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Predictions, Plans, Purposes


What’s your prediction, plan, and purpose? Goal achievement begins with how you think. Expectations drive the process, but they don't determine the route.


No one can control what happens between the start and finish.


You can test this theory by examining electoral politics and sports performances. Biden, Trump, and other presidential hopefuls invest in relationships and rally for expensive campaigns to win the election. The Lakers organize practices and play games with aspirations to dominate other NBA teams. 


Sometimes, optimistic predictions produce optimal results. We must wait until November to see how expectations impact the election. This week, the Nuggets ended the Lakers' playoff run.


In my circle, the children and their teammates taught me a thing or two about predictions. The middle one anticipated his football soccer team's win. The oldest and youngest believed swimming 1.75 miles in the sea would take at least forty-five minutes.


Let me explain.


Last weekend, I asked my son’s football team about their predictions for the game. They stated various assists, defenses, and goals. While their team won, 5-0, neither halves went as they planned.


They beat the other team, but the assists, defenses, and goals they predicted didn't happen.


Predictions, plans, and purposes possess power. Why or how?


Here is another example of swimming.

No one knows whether sharks live in the water between the Jumby Bay island and Antigua. The provocative event name, Shark Bait Swim, beckons the courageous to test their swimming endurance and face fears. For the last nineteen years, swimmers of all ages accepted the challenge.  


Two of my children signed up for the 1.75-mile open water race in April. I followed them and about 100 other strong swimmers in a kayak as part of the safety team. Before the start, I asked several competitors about their potential finish times.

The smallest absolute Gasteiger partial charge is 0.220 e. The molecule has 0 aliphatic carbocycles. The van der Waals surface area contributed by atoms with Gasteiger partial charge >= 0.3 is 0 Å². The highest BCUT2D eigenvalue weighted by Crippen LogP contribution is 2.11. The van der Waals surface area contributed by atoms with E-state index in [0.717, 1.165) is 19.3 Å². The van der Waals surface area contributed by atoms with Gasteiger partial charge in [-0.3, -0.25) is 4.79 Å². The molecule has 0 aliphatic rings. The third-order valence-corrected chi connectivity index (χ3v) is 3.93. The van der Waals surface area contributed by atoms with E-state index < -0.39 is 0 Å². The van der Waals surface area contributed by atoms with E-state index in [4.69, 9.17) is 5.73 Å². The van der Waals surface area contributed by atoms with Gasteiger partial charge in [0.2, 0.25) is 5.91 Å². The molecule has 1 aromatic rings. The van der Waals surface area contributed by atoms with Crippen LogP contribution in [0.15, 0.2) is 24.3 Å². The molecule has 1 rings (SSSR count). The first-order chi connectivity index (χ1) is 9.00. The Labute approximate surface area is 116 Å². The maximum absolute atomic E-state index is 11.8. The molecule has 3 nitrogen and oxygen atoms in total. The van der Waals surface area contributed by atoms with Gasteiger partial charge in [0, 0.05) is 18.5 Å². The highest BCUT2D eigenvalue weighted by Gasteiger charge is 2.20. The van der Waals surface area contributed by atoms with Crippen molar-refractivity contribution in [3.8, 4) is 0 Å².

I received responses ranging from one minute to ten hours! Not one person made the trek in under a minute and most completed it in less than two hours. None were eaten by sharks. The winner covered the distance in forty-two minutes.


The predictions of each swimmer were off, but none doubted their ability to reach the shore.


Most made it from Jumby Bay to the Antiguan dock without assistance. Some were transported to the shore by boat after 500 meters. All returned alive!


I have a half-marathon and a 10K race on my calendar during May. April's 200+ miles of training runs will help me perform well. I predict better times than previous races and plan to accomplish this goal by continuing to train hard.  


Running helps clear the mind to better express ideas.


The government may run smoother with another Democrat in the office, but there will be challenges. As the adage goes, expect the best and prepare for the worst. No one knows November's results, but you should prepare.


Predictions, plans, and purposes are essential but don't guarantee straight paths to success. They will often send you on detours before you reach the destination. Life is teaching me this lesson, and it feels right to share it with you.


Subscribe here to ensure you receive the notice of next week's blog post in your inbox. Watch the video below to see footage from the football game, Shark Bait Swim, and training runs mentioned in this post.



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I recently read that humans kill some million sharks per year, but less than 200 people are injured by them. The wisdom: do not be aggressive, do not point, float straight up, have nothing hanging from one's body. But in any event, predictions based on facts are often good ones. Your kids did great as always. Congratulations, Dad Dr. Lindsay. You are a winner.

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Thanks, Dr. Parrish. I'm glad you gained access to this post after the challenges with email. That's interesting that humans kill more sharks than sharks kill humans!

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